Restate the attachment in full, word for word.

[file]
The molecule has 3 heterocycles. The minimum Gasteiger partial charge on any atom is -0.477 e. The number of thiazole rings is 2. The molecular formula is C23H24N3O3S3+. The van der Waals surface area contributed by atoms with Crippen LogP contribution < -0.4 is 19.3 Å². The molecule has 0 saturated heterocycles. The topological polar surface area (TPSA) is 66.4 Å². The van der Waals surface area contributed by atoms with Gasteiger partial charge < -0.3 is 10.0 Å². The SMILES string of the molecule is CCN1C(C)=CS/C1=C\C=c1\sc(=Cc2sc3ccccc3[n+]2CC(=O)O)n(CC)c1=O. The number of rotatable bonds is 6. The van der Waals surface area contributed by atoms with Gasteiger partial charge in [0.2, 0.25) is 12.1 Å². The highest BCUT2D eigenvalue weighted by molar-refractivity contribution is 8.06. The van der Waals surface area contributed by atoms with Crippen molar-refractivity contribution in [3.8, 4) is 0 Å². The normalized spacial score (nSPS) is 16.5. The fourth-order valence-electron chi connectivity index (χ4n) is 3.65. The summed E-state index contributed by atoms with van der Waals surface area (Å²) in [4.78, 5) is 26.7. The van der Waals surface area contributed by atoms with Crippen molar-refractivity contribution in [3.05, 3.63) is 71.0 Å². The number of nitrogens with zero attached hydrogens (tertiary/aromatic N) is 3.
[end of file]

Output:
The molecule has 3 heterocycles. The minimum Gasteiger partial charge on any atom is -0.477 e. The number of thiazole rings is 2. The molecular formula is C23H24N3O3S3+. The van der Waals surface area contributed by atoms with Crippen LogP contribution < -0.4 is 19.3 Å². The molecule has 0 saturated heterocycles. The topological polar surface area (TPSA) is 66.4 Å². The van der Waals surface area contributed by atoms with Gasteiger partial charge < -0.3 is 10.0 Å². The SMILES string of the molecule is CCN1C(C)=CS/C1=C\C=c1\sc(=Cc2sc3ccccc3[n+]2CC(=O)O)n(CC)c1=O. The number of rotatable bonds is 6. The van der Waals surface area contributed by atoms with Gasteiger partial charge in [0.2, 0.25) is 12.1 Å². The highest BCUT2D eigenvalue weighted by molar-refractivity contribution is 8.06. The van der Waals surface area contributed by atoms with Crippen molar-refractivity contribution in [3.8, 4) is 0 Å². The normalized spacial score (nSPS) is 16.5. The fourth-order valence-electron chi connectivity index (χ4n) is 3.65. The summed E-state index contributed by atoms with van der Waals surface area (Å²) in [4.78, 5) is 26.7. The van der Waals surface area contributed by atoms with Crippen molar-refractivity contribution in [3.05, 3.63) is 71.0 Å². The number of nitrogens with zero attached hydrogens (tertiary/aromatic N) is 3.